2 – eggs

1/2 – cup real bacon pieces (from 3-oz package)

DIRECTIONS

In small bowl, beat peanut butter and butter with electric mixer on low speed until smooth. Beat in 1/2 cup syrup until well mixed.

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Heat nonstick griddle to 350°F or heat 12-inch nonstick skillet over medium-low heat.

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In medium bowl, stir all pancake ingredients except bacon with wire whisk or fork until blended. Stir in bacon.

4
For each pancake, pour slightly less than 1/4 cup batter onto hot griddle. Cook 2 to 3 minutes or until edges are dry. Turn; cook other sides until golden brown. Serve pancakes with syrup.

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What-atarian? (BLW Contributor)

PlantsNotPlastic

This is a brief compilation of the different things people call themselves with regard to dietary lifestyles, their true definitions (at least according to Wikipedia), and my thoughts on each.

To give a bit of background, my understanding of this list of lifestyles versus a list of diets is that diets are often popularized and advertised by a specific group or company (Atkins, Beach Body, Weight Watchers, Jenny Craig, etc.) and more often than not are paired with specific food products or supplements, where a lifestyle change or lifestyle intervention has more to do with a lasting mentality around food that is not specific to a group or company and can be practiced regardless of who is selling you the food you eat.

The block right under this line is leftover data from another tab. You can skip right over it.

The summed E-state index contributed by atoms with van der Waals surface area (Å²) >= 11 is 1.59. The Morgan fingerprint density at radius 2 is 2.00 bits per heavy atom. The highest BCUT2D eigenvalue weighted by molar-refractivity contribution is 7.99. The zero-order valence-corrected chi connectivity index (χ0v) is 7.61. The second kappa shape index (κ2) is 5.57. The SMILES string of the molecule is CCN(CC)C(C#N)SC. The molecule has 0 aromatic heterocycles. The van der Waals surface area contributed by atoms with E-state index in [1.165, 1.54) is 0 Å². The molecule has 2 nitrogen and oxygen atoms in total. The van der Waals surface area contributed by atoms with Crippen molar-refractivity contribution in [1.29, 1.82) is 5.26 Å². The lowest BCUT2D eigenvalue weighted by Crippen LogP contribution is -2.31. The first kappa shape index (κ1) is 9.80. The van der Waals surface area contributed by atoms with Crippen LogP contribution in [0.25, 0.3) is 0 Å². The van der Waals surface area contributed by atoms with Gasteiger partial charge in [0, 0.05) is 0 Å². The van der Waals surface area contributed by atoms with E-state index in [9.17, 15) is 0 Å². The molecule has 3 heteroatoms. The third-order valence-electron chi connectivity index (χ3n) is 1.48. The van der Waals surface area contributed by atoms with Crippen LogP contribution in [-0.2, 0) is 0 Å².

In order from most to least animal product consumption:

CarnivoreDefinition – meaning ‘meat eater’ (Latin, caro meaning ‘meat’ or ‘flesh’ and vorare meaning ‘to devour’)…

View original post 1,400 more words

This is your Chance to Post on BLW!!! – Share your Thoughts, Stories & Ideas with us!!!

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WE AT BE LIKE WATER BELIEVE THAT WE ARE ALL PART OF THE LEARNING EXPERIENCE, SO WE WANTED TO REACH OUT TO OUR FRIENDS & FANS TO SAY WE APPRECIATE YOUR SUPPORT

AND WE WANT TO GIVE BACK BY SHARING YOUR OWN THOUGHTS, STORIES OR IDEAS ON OUR SITE.

SO, IF YOU HAVE A STORY OR TOPIC YOU WANT TO SHARE WITH US, JUST LEAVE IT IN THE COMMENT SECTION WITH A LINK TO YOUR TOPIC AND WE WILL POST IT ON BLW,

 OF COURSE THE TOPIC HAS TO BE SHARED WITH OUR OWN PHILOSOPHIES. THANK YOU AGAIN!

TO MAXIMIZE YOUR POSTING TO BEEN SEEN BY A LOT OF PEOPLE, WE WILL ALSO POST YOUR STORIES TO ALL OUR SOCIAL MEDIA SITES TO BE SEEN BY THOUSANDS OF FANS!!!

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Tasty Vegan – Spicy Roasted Ratatouille with Spaghetti

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Spicy roasted ratatouille spaghetti recipe - cookieandkate.com